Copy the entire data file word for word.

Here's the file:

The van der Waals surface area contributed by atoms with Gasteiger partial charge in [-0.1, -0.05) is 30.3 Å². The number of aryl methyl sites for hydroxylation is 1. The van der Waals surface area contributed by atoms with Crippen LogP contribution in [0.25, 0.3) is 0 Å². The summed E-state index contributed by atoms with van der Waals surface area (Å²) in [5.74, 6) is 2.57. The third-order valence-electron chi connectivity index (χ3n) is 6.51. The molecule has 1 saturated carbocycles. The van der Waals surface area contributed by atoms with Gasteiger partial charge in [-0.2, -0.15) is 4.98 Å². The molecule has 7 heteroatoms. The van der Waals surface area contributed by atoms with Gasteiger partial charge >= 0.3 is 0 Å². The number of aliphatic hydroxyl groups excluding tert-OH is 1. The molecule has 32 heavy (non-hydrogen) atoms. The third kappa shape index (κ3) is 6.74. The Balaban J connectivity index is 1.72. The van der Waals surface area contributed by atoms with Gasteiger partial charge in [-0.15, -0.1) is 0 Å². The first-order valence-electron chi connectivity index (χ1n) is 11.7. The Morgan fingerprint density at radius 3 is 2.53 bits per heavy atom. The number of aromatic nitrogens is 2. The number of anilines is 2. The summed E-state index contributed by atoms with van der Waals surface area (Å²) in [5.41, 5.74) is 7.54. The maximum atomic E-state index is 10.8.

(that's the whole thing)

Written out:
The van der Waals surface area contributed by atoms with Gasteiger partial charge in [-0.1, -0.05) is 30.3 Å². The number of aryl methyl sites for hydroxylation is 1. The van der Waals surface area contributed by atoms with Crippen LogP contribution in [0.25, 0.3) is 0 Å². The summed E-state index contributed by atoms with van der Waals surface area (Å²) in [5.74, 6) is 2.57. The third-order valence-electron chi connectivity index (χ3n) is 6.51. The molecule has 1 saturated carbocycles. The van der Waals surface area contributed by atoms with Gasteiger partial charge in [-0.2, -0.15) is 4.98 Å². The molecule has 7 heteroatoms. The van der Waals surface area contributed by atoms with Gasteiger partial charge >= 0.3 is 0 Å². The number of aliphatic hydroxyl groups excluding tert-OH is 1. The molecule has 32 heavy (non-hydrogen) atoms. The third kappa shape index (κ3) is 6.74. The Balaban J connectivity index is 1.72. The van der Waals surface area contributed by atoms with Gasteiger partial charge in [-0.15, -0.1) is 0 Å². The first-order valence-electron chi connectivity index (χ1n) is 11.7. The Morgan fingerprint density at radius 3 is 2.53 bits per heavy atom. The number of aromatic nitrogens is 2. The number of anilines is 2. The summed E-state index contributed by atoms with van der Waals surface area (Å²) in [5.41, 5.74) is 7.54. The maximum atomic E-state index is 10.8.